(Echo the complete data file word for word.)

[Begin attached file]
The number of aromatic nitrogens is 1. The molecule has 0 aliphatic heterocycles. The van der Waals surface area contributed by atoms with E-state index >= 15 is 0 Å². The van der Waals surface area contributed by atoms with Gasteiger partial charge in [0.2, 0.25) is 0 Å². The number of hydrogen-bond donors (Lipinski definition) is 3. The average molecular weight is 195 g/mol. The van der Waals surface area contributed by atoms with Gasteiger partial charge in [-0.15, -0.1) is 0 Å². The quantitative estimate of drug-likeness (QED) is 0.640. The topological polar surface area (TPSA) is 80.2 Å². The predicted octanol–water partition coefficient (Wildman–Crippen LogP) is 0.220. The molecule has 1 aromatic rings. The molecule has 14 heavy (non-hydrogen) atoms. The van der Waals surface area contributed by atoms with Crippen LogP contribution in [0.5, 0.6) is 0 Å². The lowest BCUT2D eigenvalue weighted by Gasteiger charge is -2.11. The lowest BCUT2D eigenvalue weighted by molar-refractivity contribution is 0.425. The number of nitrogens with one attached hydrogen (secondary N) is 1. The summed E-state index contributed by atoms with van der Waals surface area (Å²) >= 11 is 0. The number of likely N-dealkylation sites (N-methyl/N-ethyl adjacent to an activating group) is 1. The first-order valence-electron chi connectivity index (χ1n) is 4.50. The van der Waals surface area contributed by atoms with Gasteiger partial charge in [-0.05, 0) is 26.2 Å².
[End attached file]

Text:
The number of aromatic nitrogens is 1. The molecule has 0 aliphatic heterocycles. The van der Waals surface area contributed by atoms with E-state index >= 15 is 0 Å². The van der Waals surface area contributed by atoms with Gasteiger partial charge in [0.2, 0.25) is 0 Å². The number of hydrogen-bond donors (Lipinski definition) is 3. The average molecular weight is 195 g/mol. The van der Waals surface area contributed by atoms with Gasteiger partial charge in [-0.15, -0.1) is 0 Å². The quantitative estimate of drug-likeness (QED) is 0.640. The topological polar surface area (TPSA) is 80.2 Å². The predicted octanol–water partition coefficient (Wildman–Crippen LogP) is 0.220. The molecule has 1 aromatic rings. The molecule has 14 heavy (non-hydrogen) atoms. The van der Waals surface area contributed by atoms with Crippen LogP contribution in [0.5, 0.6) is 0 Å². The lowest BCUT2D eigenvalue weighted by Gasteiger charge is -2.11. The lowest BCUT2D eigenvalue weighted by molar-refractivity contribution is 0.425. The number of nitrogens with one attached hydrogen (secondary N) is 1. The summed E-state index contributed by atoms with van der Waals surface area (Å²) >= 11 is 0. The number of likely N-dealkylation sites (N-methyl/N-ethyl adjacent to an activating group) is 1. The first-order valence-electron chi connectivity index (χ1n) is 4.50. The van der Waals surface area contributed by atoms with Gasteiger partial charge in [-0.05, 0) is 26.2 Å².